As a professor in bioengineering at UCSD, my research is multi-disciplinary at its core. I attribute the ability to make connections between biology and engineering to my training in Course VI at MIT under the guidance of Prof. Muriel Médard, as well as my postdoctoral training in neuroscience at MIT under the guidance of Prof. Emery Brown. Many of the topics I learned or TA’d while at MIT, and I think that the fundamental perspective that an MIT Course VI training exemplifies enables a researcher to comfortably move from one societally relevant research topic to another.
My research group, the Neural Interaction Laboratory at UCSD, is developing multi-functional, flexible bioelectronics that can be applied with a temporary tattoo, sense the body’s physiological signals, and wirelessly transmit them. The applications of this capability range from transforming the delivery of medicine to sports performance monitoring to immersive gaming experiences. What I find fascinating about this area is its transdisciplinary nature, where the design of one device must incorporate knowledge from electro-neurophysiology, medical instrumentation, mechanics, statistical signal processing, circuits, antenna design, and communications theory.
Many of these subjects I learned while at MIT. I was strongly influenced to evolve my research in this arena because of my experiences with MIT friends doing combined MD/PhDs or PhDs in fields that had a strong biomedical component. MIT’s close connection to hospitals in Boston, along with MIT’s strong traditional emphasis on understanding fundamentals, creates a ‘unique petri dish’ to create inter-disciplinary scientists.
Another research endeavor of my group involves developing a quantitative approach to understand or control, the interaction between biotic and abiotic systems. A couple of examples of this that we are pursuing include:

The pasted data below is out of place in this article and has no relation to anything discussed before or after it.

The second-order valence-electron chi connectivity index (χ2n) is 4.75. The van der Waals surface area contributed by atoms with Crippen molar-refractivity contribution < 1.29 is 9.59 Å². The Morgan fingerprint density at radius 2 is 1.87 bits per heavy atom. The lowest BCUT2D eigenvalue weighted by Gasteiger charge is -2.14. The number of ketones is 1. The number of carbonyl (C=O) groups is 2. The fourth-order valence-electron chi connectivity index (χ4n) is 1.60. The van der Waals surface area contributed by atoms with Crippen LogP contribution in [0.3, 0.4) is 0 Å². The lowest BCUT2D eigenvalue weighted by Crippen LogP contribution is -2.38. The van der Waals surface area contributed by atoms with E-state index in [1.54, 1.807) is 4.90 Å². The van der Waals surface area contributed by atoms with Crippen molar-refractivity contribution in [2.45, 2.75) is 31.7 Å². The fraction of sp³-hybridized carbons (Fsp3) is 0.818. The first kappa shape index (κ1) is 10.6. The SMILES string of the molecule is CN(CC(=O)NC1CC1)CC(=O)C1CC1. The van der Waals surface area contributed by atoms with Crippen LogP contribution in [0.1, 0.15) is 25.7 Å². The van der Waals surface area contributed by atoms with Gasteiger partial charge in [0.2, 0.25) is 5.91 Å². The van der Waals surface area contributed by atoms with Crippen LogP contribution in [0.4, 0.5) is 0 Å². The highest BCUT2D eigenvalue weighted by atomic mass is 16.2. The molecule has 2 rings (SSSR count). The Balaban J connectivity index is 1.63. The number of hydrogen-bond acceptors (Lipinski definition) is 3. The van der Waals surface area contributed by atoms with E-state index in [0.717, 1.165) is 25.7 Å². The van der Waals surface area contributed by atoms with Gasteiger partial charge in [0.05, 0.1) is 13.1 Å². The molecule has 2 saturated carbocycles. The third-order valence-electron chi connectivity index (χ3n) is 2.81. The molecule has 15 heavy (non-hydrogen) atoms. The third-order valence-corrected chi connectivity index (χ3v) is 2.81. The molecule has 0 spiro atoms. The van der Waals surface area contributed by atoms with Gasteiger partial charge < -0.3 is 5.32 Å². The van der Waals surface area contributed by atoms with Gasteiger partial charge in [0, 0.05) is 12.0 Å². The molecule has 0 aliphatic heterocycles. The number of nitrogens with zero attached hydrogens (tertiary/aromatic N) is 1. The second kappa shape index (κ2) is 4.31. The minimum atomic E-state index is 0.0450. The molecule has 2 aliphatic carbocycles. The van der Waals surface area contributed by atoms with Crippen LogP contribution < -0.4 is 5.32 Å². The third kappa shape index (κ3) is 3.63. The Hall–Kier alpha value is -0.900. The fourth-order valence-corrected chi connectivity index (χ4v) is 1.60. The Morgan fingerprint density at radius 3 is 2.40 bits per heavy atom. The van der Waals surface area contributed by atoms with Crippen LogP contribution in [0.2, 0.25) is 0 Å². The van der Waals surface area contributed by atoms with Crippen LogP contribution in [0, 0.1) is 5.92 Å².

•Understanding the dynamical relationship betweenmany recorded neural processes in a brain: By treating a single brain as a stochastic system of interacting parts, and observing many neural signals simultaneously, we attempt to understand these dynamics and how they vary with brain function. Along with neuroscience, ideas from control theory, feedback information theory, and machine learning – all of which I learned in course VI – integrate holistically to paint this picture.
One consequence of our insights – and our systems engineering approach – is the demonstration of a robust wave-like phenomenon taking place in the spiking of neurons in the motor cortex that underlies the basis of motor coordination. This could have implications in treating humans with movement disorders.
• Engineering efficient brain-machine interfaces: Here, we construct brain-machine interfaces, which are systems that elicit direct communication pathways between a brain and an external device, and engineer them to be as efficient as possible. Due to my training in Course VI both in systems engineering, control theory, and statistics, I was able to identify a key issue that was not being resolved in the neuroscience community – the appropriate use of feedback in such systems.